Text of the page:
Pay anti-corruption officers minimum of $5 000 a month- Zimbabwe Parliament says


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Zimbabwe’ Parliament has urged the government to pay anti-corruption officers a minimum of $5 000 a month to motivate them to develop a zero tolerance to corruption.

It said some officers were earning $700 which contradicts statements by the government that the lowest paid worker now earns slightly over $1 000.

“Treasury should adequately resource ZACC for it to improve remuneration of Corruption Investigation officers from $700 to a minimum of $5 000. In addition, non-monetary incentives, such as car loans and housing loans, will go a long way in motivating staff to develop zero-tolerance towards corruption,” the Portfolio Committee of Justice said..

Their counterparts in Zambia earned the equivalent of US$5 000 a month, it said.

The committee said the $71.6 million that was allocated to the Zimbabwe Anti-Corruption Commission was too low to address the scourge.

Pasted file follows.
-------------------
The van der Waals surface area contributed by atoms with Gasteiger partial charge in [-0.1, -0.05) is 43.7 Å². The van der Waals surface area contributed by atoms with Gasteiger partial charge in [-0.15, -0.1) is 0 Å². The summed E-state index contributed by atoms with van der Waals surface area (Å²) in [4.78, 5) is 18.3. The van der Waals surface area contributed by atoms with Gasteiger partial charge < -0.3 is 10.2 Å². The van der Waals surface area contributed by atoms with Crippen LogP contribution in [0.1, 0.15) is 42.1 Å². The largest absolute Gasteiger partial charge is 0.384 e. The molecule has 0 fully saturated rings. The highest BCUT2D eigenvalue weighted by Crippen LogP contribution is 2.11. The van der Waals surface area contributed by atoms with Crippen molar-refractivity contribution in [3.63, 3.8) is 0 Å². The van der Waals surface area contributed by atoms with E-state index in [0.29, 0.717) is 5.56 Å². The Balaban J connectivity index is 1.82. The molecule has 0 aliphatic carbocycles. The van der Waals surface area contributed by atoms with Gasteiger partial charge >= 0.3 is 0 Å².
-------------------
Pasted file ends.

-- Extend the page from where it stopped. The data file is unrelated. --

The allocation, it said represented only 0.11 percent of the budget while the allocation in the region ranged from 1-5 percent.

It recommended that the allocation to ZACC must be increased to at least 2 percent of the national budget.

“According to Transparency International, Zimbabwe’s Corruption Perception Index is 22 points out of 100, placing her on a rank of 160 out of 180 countries.

“The highest ranked country Denmark, has a score of 88 points out of 100. The highest ranked African country is Botswana in position 34 with a corruption perception index of 61 points out of 100.

“Botswana’s success is attributed to a well resourced Anti-Corruption agency both in terms of financial as well as human resources. For a country with a population of just over two million, a team of 316 corruption investigators shows the seriousness they attach to fighting corruption.

“In contrast, Zimbabwe only has 34 corruption investigators in a country with an estimated population of 15 million.”

The committee said ZACC investigated 486 cases this year. Of these, 56 were referred for prosecution.

It recovered assets valued at $100 million.

Next year, it intends to investigate 330 cases of corruption and recover assets worth $300 million.

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The Insider

The Insider is a political and business bulletin about Zimbabwe, edited by Charles Rukuni. Founded in 1990, it was a printed 12-page subscription only newsletter until 2003 when Zimbabwe's hyper-inflation made it impossible to continue printing.

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